FRANKFURT/STOCKHOLM/HOUGHTON, Michigan The Federal Reserve confused financial markets over scaling back its bond buying, three top officials said on Thursday, with one arguing the central bank should link tapering to drops in the jobless rate and another calling for a broad remake of strategy.
Fed Board Governor Jeremy Stein said he would have been comfortable with acting at the September 17-18 meeting, and the decision to keep buying bonds at an $85 billion monthly pace had been, for him, a "close call".
"But whether we start in September or a bit later is not in itself the key issue - the difference in the overall amount of securities we buy will be modest," he told a monetary policy conference in Frankfurt.
"What is much more important is doing everything we can to ensure that this difficult transition is implemented in as transparent and predictable a manner as possible. On this front, I think it is safe to say that there may be room for improvement," he said in prepared remarks.
The Fed's decision to stand pat on bond buying stunned financial markets, which had anticipated it would begin to slowly reduce the program, signaling the beginning of the end to an unprecedented five years of ultra-easy monetary policy.
Federal Reserve Chairman Ben Bernanke explained the decision last week by pointing to the disappointing performance of the U.S. economy in the second half of 2013. It also noted headwinds from tighter U.S. fiscal policy, which could worsen as leaders in Washington fight over a deal to keep the government funded and lift the U.S. debt limit.
Investors are now focused on Fed meetings in October and December, although some economists say the central bank could hold fire until 2014 to make sure the U.S. economy has decisively regained cruising speed.
But Richmond Federal Reserve President Jeffrey Lacker, one of the Fed's most hawkish officials who has been urging for months that it taper bond buying, said that the central bank had boxed itself in by failing to move last week.
"It could be hard to do it (tapering) in October without losing face, but I don't see why we couldn't do it," he told a banking conference in Stockholm. "It's going to be harder for us to communicate credibly in the future," he told reporters. Lacker is not a voting member of the policy committee this year.
A third official, Minneapolis Fed chief Narayana Kocherlakota, said the Fed had only itself to blame if markets swing wildly in "misguided" reaction to its meeting-by-meeting decisions on bond buying.
"It is a problem of the (Fed's) own making, because we have not been sufficiently clear about what we are going to do down the road," he said.
He called for a renewed focus by Fed policymakers on bringing down unemployment, like former Fed Chairman Paul Volcker's single-minded focus on bringing down inflation in 1979.
The central bank, he said, should do whatever it takes to drive U.S. unemployment lower, although not necessarily by buying even more bonds. For instance, it could lower the interest rate it charges banks to keep their excess reserves at the Fed, he said.
What matters is not the specific "tactic," he said, but the overall strategy.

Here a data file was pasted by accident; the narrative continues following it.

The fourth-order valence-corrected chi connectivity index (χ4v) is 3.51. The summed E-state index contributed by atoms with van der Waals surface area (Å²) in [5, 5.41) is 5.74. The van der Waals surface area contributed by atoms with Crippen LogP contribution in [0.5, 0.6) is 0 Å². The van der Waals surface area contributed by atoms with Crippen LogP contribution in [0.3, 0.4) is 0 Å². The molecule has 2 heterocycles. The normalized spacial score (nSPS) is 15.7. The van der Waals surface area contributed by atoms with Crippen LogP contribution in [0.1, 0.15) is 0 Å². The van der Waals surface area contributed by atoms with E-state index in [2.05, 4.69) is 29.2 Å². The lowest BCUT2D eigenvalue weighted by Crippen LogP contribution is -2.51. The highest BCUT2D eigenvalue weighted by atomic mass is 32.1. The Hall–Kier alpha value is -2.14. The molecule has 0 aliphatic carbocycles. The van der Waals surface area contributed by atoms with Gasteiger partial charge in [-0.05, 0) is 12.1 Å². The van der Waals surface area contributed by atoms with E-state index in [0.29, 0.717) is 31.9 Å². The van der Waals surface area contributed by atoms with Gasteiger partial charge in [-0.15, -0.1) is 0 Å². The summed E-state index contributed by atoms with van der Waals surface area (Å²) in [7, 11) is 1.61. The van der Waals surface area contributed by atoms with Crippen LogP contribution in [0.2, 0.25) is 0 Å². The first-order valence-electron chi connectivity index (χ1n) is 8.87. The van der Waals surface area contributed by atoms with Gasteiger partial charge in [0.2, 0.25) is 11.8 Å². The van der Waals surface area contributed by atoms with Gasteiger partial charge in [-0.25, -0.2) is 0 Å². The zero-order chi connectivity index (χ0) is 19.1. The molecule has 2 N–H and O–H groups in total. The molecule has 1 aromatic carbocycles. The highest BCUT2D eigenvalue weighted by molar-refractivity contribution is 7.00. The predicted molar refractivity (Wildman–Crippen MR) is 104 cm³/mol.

"What the committee chose to do in September was fully consistent with everything that had been communicated," Kocherlakota told reporters after his talk. But what has been communicated, he said, is insufficient, as is the level of stimulus the Fed is providing the economy.
"I think we've set ourselves up in a very awkward position where every action, no matter how minute the economic consequences of that action, and every communication about that action, no matter how minute that communication might be, is having very undue consequences on people's beliefs about the course of future policy," he said. "We should be communicating more effectively that we are about having the economy recover as fast as possible, as long as inflation stays close to, possibly temporarily above, but close to 2 percent."
Kocherlakota is one of the Fed's most dovish members, and on Thursday reiterated the Fed should keep interest rates near zero until unemployment reaches 5.5 percent, though he cast doubt on whether the rate truly captures the state of the labor market.
The nation's jobless rate fell to 7.3 percent in August, but remains well above historically normal levels. The decline was also subject to caution because it reflected the departure of workers from the labor force, rather than being entirely due to stronger new job creation.
There are millions of Americans who have either given up looking for work or are getting fewer hours of employment than they would like, due to the still-tepid state of the labor market following the nation's severe 2007-2009 recession.
Stein, who has talked about the risk of Fed bond buying leading to asset bubbles, said that one way to reduce uncertainty and accompanying market volatility would be to link cuts in bond buying directly to economic data.
"My personal preference would be to make future step-downs a completely deterministic function of a labor market indicator, such as the unemployment rate or cumulative payroll growth over some period," Stein said. "For example, one could cut monthly purchases by a set amount for each further 10 basis point decline in the unemployment rate."
This echoed a suggestion made earlier in the year by St. Louis Fed chief James Bullard, perhaps signaling growing support on the Fed's policy-setting committee to adopt such an approach.